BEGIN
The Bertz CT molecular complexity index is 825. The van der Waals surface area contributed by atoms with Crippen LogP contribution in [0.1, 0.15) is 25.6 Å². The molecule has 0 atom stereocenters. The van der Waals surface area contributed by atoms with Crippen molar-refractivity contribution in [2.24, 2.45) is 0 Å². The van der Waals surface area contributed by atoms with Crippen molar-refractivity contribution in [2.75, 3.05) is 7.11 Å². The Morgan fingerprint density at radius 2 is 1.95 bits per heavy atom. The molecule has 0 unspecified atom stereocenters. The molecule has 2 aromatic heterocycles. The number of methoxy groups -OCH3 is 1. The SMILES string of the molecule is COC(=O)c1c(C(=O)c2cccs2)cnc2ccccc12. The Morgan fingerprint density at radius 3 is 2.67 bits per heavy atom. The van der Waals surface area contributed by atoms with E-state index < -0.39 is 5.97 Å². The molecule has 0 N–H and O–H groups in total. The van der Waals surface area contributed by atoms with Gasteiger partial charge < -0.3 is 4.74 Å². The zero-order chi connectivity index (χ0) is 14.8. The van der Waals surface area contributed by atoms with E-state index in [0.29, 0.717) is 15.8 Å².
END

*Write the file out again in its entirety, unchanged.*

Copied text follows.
The Bertz CT molecular complexity index is 825. The van der Waals surface area contributed by atoms with Crippen LogP contribution in [0.1, 0.15) is 25.6 Å². The molecule has 0 atom stereocenters. The van der Waals surface area contributed by atoms with Crippen molar-refractivity contribution in [2.24, 2.45) is 0 Å². The van der Waals surface area contributed by atoms with Crippen molar-refractivity contribution in [2.75, 3.05) is 7.11 Å². The Morgan fingerprint density at radius 2 is 1.95 bits per heavy atom. The molecule has 0 unspecified atom stereocenters. The molecule has 2 aromatic heterocycles. The number of methoxy groups -OCH3 is 1. The SMILES string of the molecule is COC(=O)c1c(C(=O)c2cccs2)cnc2ccccc12. The Morgan fingerprint density at radius 3 is 2.67 bits per heavy atom. The van der Waals surface area contributed by atoms with E-state index < -0.39 is 5.97 Å². The molecule has 0 N–H and O–H groups in total. The van der Waals surface area contributed by atoms with Gasteiger partial charge < -0.3 is 4.74 Å². The zero-order chi connectivity index (χ0) is 14.8. The van der Waals surface area contributed by atoms with E-state index in [0.29, 0.717) is 15.8 Å².